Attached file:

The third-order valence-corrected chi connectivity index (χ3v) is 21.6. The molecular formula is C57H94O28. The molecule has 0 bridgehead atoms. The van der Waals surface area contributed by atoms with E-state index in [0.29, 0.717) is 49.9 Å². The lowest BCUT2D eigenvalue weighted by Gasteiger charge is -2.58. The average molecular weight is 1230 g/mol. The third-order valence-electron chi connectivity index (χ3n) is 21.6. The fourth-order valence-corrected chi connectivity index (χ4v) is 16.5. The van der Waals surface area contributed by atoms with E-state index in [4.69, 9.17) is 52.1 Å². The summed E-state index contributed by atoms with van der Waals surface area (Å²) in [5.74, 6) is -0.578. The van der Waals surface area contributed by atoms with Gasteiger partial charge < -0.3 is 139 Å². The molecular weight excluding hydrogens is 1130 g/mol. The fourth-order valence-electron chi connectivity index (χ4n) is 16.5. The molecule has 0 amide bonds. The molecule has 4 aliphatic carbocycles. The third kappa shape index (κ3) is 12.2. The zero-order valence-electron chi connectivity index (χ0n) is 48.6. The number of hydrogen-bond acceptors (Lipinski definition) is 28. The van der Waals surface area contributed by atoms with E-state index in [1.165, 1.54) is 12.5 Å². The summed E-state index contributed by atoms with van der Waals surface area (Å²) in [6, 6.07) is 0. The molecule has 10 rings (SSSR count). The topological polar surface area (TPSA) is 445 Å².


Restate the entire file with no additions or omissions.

The third-order valence-corrected chi connectivity index (χ3v) is 21.6. The molecular formula is C57H94O28. The molecule has 0 bridgehead atoms. The van der Waals surface area contributed by atoms with E-state index in [0.29, 0.717) is 49.9 Å². The lowest BCUT2D eigenvalue weighted by Gasteiger charge is -2.58. The average molecular weight is 1230 g/mol. The third-order valence-electron chi connectivity index (χ3n) is 21.6. The fourth-order valence-corrected chi connectivity index (χ4v) is 16.5. The van der Waals surface area contributed by atoms with E-state index in [4.69, 9.17) is 52.1 Å². The summed E-state index contributed by atoms with van der Waals surface area (Å²) in [5.74, 6) is -0.578. The van der Waals surface area contributed by atoms with Gasteiger partial charge < -0.3 is 139 Å². The molecular weight excluding hydrogens is 1130 g/mol. The fourth-order valence-electron chi connectivity index (χ4n) is 16.5. The molecule has 0 amide bonds. The molecule has 4 aliphatic carbocycles. The third kappa shape index (κ3) is 12.2. The zero-order valence-electron chi connectivity index (χ0n) is 48.6. The number of hydrogen-bond acceptors (Lipinski definition) is 28. The van der Waals surface area contributed by atoms with E-state index in [1.165, 1.54) is 12.5 Å². The summed E-state index contributed by atoms with van der Waals surface area (Å²) in [6, 6.07) is 0. The molecule has 10 rings (SSSR count). The topological polar surface area (TPSA) is 445 Å².